The apparatus of FIG. 4 includes a conduit 100 to take piston ring leakage or blowby from the pump/compressor which is preferably a single stage reciprocating piston-type machine having a volume displacement of about 40 to 200 ACFH (actual cubic feet per hour) (producing 26,000 SCFH mass flowrate 135 psig at 400° F gaseous inlet condition for hydrogen feed). The blowby in conduit 100 is passed through a blowby cooler 102 where the blowby is cooled by heat exchange with the discharge in conduit 72 from the pump/compressor and may be returned to a diverter valve 104. Diverter valve 104 permits the blowby to be returned to the liquid in tank 50 or to the inlet fluid being introduced into the pump/compressor 60. Alternatively, the cooled blowby can also be returned to tank vapor space.
The apparatus of FIG. 4 can include a conduit 112 so thai a portion of the discharge from the pump/compressor 60 in conduit 70 is withdrawn still in the cryogenic state and passed through a control valve 114 through conduit 116 to the inlet fluid of the pump/compressor 60 to control the compressor flowrate by pressure regulation.
The pump/compressor 60 is of the reciprocating piston-type, for a given speed of rotation it displaces a constant volumetric flowrate. The pump/compressor being single stage can pressurize effectively from a wide range of inlet temperatures, pressures or densities since balance of the pressure ratio to feed subsequent stages is not necessary. The displacement of the pump/compressor can be quite small and still provide a large mass flow since its normal operation is in what is referred to as the cryogenic temperature range. As set out above, one type of pump/compressor that has been used has a volume displacement of about 200 ACFH to produce 26,000 SCFH mass flowrate (135 psig at -400° F. gaseous inlet conditions of hydrogen) while a warm gas compressor would require at least 26,000 ACFH to achieve the same mass flow at ambient temperature and pressure at its inlet.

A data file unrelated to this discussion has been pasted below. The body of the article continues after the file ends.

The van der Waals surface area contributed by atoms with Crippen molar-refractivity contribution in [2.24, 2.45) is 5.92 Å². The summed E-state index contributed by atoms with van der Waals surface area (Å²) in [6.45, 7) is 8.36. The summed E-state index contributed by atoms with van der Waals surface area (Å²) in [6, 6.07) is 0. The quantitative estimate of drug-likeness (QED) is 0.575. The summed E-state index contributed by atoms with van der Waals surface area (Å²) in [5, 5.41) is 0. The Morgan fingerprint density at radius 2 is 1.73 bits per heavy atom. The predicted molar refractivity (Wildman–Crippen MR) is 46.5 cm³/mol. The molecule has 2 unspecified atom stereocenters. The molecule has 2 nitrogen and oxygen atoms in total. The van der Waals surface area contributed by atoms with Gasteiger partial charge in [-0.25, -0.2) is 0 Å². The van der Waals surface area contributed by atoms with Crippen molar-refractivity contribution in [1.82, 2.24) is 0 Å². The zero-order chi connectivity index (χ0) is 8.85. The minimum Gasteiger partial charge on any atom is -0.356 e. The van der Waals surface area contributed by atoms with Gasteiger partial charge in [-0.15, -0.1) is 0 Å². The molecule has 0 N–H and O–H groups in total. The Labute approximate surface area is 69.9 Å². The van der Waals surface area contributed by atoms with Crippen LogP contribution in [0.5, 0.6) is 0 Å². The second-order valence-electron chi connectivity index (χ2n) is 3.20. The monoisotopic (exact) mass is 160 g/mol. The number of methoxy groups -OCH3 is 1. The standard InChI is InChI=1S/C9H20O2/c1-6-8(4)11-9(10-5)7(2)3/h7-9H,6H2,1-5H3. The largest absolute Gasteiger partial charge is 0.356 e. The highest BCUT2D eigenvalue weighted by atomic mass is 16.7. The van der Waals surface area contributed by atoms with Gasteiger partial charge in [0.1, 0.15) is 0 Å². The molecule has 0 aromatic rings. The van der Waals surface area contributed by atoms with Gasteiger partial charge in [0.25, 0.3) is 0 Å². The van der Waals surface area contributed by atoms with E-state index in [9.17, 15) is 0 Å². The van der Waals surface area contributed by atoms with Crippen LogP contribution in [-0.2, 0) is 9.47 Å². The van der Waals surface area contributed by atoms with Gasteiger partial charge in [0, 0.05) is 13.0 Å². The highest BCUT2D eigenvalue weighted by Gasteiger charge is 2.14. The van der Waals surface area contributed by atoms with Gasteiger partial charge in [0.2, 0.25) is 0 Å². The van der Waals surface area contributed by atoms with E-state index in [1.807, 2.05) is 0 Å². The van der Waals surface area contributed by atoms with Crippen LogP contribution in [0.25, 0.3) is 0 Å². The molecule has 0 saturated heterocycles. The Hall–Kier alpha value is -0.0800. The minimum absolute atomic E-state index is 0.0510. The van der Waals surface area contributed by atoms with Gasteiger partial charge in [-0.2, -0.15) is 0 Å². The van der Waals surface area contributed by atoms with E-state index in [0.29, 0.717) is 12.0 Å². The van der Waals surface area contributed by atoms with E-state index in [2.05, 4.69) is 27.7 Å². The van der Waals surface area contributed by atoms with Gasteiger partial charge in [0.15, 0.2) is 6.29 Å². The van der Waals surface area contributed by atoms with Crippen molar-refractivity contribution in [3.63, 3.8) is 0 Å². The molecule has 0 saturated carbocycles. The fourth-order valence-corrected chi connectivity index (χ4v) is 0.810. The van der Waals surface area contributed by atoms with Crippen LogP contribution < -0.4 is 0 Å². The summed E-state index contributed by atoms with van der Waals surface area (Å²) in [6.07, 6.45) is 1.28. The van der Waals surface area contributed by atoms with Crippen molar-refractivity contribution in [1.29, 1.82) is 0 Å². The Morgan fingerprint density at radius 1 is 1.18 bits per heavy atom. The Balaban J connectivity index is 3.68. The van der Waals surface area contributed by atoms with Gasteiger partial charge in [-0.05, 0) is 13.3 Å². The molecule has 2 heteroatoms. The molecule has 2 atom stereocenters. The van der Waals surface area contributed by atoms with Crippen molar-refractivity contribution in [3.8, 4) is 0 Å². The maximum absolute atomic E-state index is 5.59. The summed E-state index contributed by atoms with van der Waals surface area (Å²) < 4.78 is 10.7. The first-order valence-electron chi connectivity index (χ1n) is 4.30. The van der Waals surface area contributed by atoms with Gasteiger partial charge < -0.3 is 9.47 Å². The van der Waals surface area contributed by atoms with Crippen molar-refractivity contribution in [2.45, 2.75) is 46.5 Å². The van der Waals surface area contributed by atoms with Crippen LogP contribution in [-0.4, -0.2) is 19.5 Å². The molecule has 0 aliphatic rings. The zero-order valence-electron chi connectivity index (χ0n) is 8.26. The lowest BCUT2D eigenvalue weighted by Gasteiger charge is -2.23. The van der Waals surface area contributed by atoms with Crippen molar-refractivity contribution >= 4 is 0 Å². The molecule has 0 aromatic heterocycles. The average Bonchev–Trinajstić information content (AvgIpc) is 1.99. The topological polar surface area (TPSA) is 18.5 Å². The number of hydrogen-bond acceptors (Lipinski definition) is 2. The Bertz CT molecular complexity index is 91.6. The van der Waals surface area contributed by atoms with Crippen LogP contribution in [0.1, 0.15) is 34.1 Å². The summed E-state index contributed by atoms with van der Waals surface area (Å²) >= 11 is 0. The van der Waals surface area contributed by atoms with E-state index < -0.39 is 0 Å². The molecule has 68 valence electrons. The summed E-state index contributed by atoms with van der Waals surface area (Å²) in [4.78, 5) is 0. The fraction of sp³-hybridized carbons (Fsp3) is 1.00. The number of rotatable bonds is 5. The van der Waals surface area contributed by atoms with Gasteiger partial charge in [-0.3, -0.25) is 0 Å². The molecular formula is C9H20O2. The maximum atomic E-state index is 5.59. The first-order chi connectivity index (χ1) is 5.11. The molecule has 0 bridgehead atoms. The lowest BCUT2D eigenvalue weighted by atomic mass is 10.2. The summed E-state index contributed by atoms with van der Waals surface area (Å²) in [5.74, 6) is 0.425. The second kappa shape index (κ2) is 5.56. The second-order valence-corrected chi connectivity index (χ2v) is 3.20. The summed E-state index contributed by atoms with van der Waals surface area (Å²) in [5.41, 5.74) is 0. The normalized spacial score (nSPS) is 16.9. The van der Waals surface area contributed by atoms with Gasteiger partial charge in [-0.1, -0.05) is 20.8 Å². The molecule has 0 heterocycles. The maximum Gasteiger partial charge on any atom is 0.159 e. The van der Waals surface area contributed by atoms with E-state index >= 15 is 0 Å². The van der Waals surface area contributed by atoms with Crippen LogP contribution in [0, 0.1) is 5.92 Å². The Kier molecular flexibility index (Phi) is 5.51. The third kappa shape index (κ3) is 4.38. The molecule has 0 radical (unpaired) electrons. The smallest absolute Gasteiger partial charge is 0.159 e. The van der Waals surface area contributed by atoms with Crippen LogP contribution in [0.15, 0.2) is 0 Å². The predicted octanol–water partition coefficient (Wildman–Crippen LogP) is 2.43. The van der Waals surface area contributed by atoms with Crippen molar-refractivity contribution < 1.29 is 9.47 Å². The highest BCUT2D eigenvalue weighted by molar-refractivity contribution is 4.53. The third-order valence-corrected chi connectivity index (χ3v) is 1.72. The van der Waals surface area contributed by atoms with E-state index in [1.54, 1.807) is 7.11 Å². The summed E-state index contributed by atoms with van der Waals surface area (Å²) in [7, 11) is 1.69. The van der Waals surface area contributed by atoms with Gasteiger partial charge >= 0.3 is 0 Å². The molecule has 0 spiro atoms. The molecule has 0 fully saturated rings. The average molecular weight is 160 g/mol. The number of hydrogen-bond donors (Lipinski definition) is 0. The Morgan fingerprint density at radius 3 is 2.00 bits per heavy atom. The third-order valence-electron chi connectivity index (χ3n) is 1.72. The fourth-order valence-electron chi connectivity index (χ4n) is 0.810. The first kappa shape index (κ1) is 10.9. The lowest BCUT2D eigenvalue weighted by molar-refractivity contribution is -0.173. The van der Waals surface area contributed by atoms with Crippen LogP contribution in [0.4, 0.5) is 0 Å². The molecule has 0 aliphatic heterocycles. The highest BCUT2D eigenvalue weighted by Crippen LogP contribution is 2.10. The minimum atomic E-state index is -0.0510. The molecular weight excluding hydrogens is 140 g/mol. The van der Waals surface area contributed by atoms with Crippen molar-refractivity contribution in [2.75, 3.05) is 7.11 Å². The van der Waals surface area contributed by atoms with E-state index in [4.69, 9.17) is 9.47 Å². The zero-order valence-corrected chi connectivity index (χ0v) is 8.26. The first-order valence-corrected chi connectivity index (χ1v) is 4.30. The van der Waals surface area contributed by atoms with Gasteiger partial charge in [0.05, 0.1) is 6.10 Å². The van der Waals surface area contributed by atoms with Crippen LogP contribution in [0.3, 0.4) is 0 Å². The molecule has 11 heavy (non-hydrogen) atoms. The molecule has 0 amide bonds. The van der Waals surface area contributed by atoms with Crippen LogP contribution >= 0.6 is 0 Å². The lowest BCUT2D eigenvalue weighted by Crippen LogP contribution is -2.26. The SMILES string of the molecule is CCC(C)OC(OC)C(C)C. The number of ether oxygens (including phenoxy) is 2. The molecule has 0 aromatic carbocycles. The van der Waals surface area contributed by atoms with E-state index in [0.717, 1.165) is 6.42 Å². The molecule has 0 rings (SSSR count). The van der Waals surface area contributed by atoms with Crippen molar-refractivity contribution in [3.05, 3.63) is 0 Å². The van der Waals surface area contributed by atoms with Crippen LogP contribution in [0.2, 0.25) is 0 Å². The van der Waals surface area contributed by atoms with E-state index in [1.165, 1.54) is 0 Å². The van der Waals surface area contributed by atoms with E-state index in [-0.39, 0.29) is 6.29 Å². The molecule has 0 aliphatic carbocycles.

With the system of the present invention, when start-up occurs and the pump/compressor and the delivery lines are essentially at ambient temperature, product entering the pump/compressor is warm and the flowrate through the unit is correspondingly low.
As more liquid or cold vapor is withdrawn from vessel 50, lines 54, 56, 62 and 64 and the compression end of the pump/compressor 60 begin to cool, the inlet density increases and the pump/compressor 60's mass flow rate increases. Thermal insulation of both the vessel 50 and the inlet system 52 can reduce the absorption of ambient heat and permit the pump/compressor 60 to operate at very low temperatures and correspondingly high inlet densities, thus high flow rates.